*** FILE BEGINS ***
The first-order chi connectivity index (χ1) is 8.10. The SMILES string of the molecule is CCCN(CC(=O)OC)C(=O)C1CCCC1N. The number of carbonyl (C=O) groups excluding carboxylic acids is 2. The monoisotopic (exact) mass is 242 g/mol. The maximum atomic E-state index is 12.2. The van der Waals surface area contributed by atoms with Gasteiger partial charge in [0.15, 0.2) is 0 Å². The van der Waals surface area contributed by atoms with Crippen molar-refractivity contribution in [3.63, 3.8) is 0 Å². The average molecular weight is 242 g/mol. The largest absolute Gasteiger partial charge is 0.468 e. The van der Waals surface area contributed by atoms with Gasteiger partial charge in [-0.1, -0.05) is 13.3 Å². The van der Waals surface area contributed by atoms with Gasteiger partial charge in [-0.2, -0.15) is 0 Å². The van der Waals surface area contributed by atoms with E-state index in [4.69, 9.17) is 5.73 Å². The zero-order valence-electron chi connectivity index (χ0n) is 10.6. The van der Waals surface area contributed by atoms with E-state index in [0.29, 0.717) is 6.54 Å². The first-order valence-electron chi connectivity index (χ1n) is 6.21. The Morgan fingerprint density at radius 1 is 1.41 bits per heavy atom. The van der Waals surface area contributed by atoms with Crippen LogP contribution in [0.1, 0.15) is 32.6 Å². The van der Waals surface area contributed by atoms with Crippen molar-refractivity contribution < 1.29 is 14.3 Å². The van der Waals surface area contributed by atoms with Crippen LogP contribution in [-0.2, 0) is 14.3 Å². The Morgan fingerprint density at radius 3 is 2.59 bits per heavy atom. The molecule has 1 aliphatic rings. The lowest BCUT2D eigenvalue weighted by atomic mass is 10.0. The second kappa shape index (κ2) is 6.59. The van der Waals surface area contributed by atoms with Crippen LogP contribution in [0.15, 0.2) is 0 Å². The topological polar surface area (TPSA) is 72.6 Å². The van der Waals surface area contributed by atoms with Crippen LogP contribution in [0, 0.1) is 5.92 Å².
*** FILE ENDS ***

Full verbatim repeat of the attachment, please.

The first-order chi connectivity index (χ1) is 8.10. The SMILES string of the molecule is CCCN(CC(=O)OC)C(=O)C1CCCC1N. The number of carbonyl (C=O) groups excluding carboxylic acids is 2. The monoisotopic (exact) mass is 242 g/mol. The maximum atomic E-state index is 12.2. The van der Waals surface area contributed by atoms with Gasteiger partial charge in [0.15, 0.2) is 0 Å². The van der Waals surface area contributed by atoms with Crippen molar-refractivity contribution in [3.63, 3.8) is 0 Å². The average molecular weight is 242 g/mol. The largest absolute Gasteiger partial charge is 0.468 e. The van der Waals surface area contributed by atoms with Gasteiger partial charge in [-0.1, -0.05) is 13.3 Å². The van der Waals surface area contributed by atoms with Gasteiger partial charge in [-0.2, -0.15) is 0 Å². The van der Waals surface area contributed by atoms with E-state index in [4.69, 9.17) is 5.73 Å². The zero-order valence-electron chi connectivity index (χ0n) is 10.6. The van der Waals surface area contributed by atoms with E-state index in [0.29, 0.717) is 6.54 Å². The first-order valence-electron chi connectivity index (χ1n) is 6.21. The Morgan fingerprint density at radius 1 is 1.41 bits per heavy atom. The van der Waals surface area contributed by atoms with Crippen LogP contribution in [0.1, 0.15) is 32.6 Å². The van der Waals surface area contributed by atoms with Crippen molar-refractivity contribution < 1.29 is 14.3 Å². The van der Waals surface area contributed by atoms with Crippen LogP contribution in [-0.2, 0) is 14.3 Å². The Morgan fingerprint density at radius 3 is 2.59 bits per heavy atom. The molecule has 1 aliphatic rings. The lowest BCUT2D eigenvalue weighted by atomic mass is 10.0. The second kappa shape index (κ2) is 6.59. The van der Waals surface area contributed by atoms with Crippen LogP contribution in [0.15, 0.2) is 0 Å². The topological polar surface area (TPSA) is 72.6 Å². The van der Waals surface area contributed by atoms with Crippen LogP contribution in [0, 0.1) is 5.92 Å².